Leave on vacation and return with memories

As summer winds to an end, I’ve been reminiscing about vacations. Once upon a time, I packed mass quantities of shoes and books for vacations. My husband, Mike, is the opposite. A minimalist, he can pack for a month in a carry-on.

Once, on a cruise, we shared a dining table with a very proper older couple. The husband — always dressed in a white dinner jacket and bow tie — let us know how appalled he was that cruisers now dressed so casually for meals. “I actually saw someone wearing athletic shoes,” he recounted, “to dinner!” I gave Mike a slight kick under the table. To minimize packing, he was wearing black — you guessed it — athletic shoes. He figured black ones could do double duty, casual and formal. And they did, sort of.

I no longer take a trunk full of shoes and books on vacations. At 68, cute shoes have given way to sensible ones with arch support. And I can bring a library of e-books on my Kindle. I even kept a promise to my husband a couple of years ago to limit myself to a backpack and one carry-on for a trip to Europe.

Our last night in Europe, we had a formal dinner with our tour group. I knew our travel mates were tired of seeing us in the same clothes every day when a travel companion exclaimed at dinner, “Wow, you two really clean up well!” I refrained from formally punching that woman in the nose. And yes, Mike was wearing black athletic shoes.

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These days, I pack memories. Our four grandchildren, ranging in age from 7 to 1, are growing up fast, and there’s a corollary to their growth: The faster they grow, the older I get. I want to savor every moment with them. I love making memories with them on annual family vacations to Door County, Wisconsin.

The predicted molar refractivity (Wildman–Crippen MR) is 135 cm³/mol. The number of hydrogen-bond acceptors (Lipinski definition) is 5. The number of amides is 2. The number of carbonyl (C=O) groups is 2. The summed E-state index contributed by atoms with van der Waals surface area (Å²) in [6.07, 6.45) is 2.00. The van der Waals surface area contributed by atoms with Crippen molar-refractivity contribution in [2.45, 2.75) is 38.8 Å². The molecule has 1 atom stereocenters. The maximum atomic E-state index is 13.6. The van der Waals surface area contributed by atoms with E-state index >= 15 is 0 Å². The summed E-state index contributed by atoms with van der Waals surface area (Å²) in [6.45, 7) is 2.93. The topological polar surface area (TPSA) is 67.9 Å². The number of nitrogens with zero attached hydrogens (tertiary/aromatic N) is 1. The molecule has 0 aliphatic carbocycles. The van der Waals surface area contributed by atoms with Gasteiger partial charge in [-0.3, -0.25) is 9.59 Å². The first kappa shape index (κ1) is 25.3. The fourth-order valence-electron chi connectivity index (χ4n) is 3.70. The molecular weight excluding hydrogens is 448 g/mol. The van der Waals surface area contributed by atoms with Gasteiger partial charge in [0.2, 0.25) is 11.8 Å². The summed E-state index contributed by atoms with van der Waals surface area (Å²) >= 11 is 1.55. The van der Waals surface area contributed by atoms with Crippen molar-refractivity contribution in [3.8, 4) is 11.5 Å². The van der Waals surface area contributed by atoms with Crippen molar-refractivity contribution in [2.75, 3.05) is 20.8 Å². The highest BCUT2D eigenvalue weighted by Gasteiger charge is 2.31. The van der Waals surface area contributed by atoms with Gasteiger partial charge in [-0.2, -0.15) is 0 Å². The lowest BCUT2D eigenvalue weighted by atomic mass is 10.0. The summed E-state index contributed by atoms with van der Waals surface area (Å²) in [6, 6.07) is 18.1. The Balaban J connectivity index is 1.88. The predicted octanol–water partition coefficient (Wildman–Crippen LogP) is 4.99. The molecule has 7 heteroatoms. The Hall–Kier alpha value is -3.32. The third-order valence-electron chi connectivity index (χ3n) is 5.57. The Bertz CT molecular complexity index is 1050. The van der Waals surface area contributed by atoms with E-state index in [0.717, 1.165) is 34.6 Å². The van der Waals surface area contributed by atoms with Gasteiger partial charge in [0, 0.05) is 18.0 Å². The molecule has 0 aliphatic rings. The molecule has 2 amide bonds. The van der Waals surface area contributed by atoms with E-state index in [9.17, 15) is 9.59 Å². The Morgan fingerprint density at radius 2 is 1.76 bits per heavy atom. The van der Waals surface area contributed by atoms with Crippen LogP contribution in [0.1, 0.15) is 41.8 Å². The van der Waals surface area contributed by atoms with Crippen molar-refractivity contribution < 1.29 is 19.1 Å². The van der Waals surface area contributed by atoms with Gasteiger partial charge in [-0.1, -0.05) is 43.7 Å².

I have fond recollections of childhood vacations, too. As a kid in the ’50s and ’60s, my young widowed mother drove our little family to the East Coast every summer. She was kind of a scaredy-cat by nature, so it was a step out of her comfort zone to drive cross-country with three young daughters in tow. But we girls begged for beach vacations. There were adventures aplenty on our annual treks to the Maryland shore. Weird motels, car breakdowns and unexpected illnesses were de rigueur.

As our boys were growing up, I was determined to give them an array of vacation experiences. We visited the Grand Canyon and Florida at spring break, camped in Canada, and toured Washington, D.C., among other escapades.

But the vacations our sons loved the most were ones we took to Bear Island Resort near Ely, Minnesota. Our sons were the fourth generation of the Mangas family to enjoy a North Country vacation on pristine Bear Island Lake. Mike’s paternal grandpa was first. He went on fishing expeditions there in the 1930s, taking a train to the end of the line and then hiring a driver to navigate the bumpy dirt roads to the resort.

Transportation and accommodations improved over the years, but now, it’s all a memory. The resort was sold a few years ago, and the property turned into a subdivision. I savor Bear Island memories, though: the call of loons, boys skipping rocks, boat rides, water-skiing, picking blueberries on a craggy island, spectacular sunsets.

Door County is now our go-to family vacation spot. We stay on the quiet waters of Green Bay, making memories with a new generation. Last year we saw the Northern Lights. And to keep one thing consistent, Mike packs black athletic shoes. Those shoes are always good for yet another sole-ful story.